The snow is falling right now (Friday afternoon) and the becks are already full of melting snow and rain water. Here in Tim's photo you can see how much water is flowing over the weir.
Monday, February 22nd 2010
Although Foxglove was quiet in terms of people visiting today, the wildlife was really active! As you can see in this photo, there are animal tracks in the snow along the paths that remain untouched by humans! Prints have been left behind by Roe deer, rabbits and birds of all sizes. In other places there are several welly footprints too - large and small and some accompanying dog ones!
The back garden has been teaming with small birds and the Sparrowhawk was seen again swooping down and stopping for several minutes on top of a post.
More snow and ice
Sunday, February 21st 2010
Winter hasn't finished with us yet, and once again the lake and ponds are iced over and covered with snow.
There has been a lot of activity at the back garden feeders today with Bluetit, Great Tit, Bullfinch, Greenfinch, Chaffinch, Brambling, Blackbird, Great Spotted Woodpecker and Robin all making an appearance.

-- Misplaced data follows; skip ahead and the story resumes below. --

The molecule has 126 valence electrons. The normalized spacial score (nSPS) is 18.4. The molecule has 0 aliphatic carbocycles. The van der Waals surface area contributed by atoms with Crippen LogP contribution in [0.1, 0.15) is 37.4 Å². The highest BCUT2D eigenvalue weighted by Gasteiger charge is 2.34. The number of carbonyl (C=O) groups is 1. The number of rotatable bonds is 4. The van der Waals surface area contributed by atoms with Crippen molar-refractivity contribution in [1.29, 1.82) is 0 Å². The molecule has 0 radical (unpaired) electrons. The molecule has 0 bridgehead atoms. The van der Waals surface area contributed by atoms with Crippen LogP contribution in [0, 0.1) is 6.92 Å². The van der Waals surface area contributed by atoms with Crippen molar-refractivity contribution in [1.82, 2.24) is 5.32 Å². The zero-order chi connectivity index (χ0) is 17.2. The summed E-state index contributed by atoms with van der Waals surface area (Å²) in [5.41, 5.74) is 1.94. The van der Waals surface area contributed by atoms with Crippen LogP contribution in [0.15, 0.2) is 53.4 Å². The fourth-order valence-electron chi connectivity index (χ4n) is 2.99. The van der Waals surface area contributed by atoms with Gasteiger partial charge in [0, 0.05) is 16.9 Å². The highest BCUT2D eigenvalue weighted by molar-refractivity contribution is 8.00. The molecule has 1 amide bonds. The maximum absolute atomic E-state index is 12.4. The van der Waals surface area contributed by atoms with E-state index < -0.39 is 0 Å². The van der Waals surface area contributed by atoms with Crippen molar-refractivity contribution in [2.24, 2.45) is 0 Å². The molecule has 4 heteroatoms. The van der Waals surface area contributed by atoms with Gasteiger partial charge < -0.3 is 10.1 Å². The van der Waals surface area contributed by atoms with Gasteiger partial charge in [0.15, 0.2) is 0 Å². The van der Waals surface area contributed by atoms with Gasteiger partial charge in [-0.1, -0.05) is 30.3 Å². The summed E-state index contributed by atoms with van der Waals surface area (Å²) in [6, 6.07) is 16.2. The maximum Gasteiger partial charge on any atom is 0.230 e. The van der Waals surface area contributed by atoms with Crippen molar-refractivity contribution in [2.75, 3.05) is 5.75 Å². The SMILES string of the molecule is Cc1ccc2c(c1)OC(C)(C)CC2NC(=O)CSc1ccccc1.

It's been a very busy week and here, as promised, is a round up of what has been going on.
On Monday Willie came to sort out the huge tarmac pile adjacent to the access road. This was recycled tarmac (as evidenced by the yellow pieces of double line origin!) Under Willie's expertise this has transformed our stone pile into a proper parking area. He also replaced the posts which border the front lawns at the Field Centre.
On Tuesday our ever-willing volunteers installed 5 new finger-posts at key locations. The one pictured here is opposite the front door.
Wednesday was taken up with finishing off preparations for our Royal visit. This Pale Brindled Beauty moth was found whilst cleaning the veranda. It is on the wing between January and March and is quite a common, resident moth.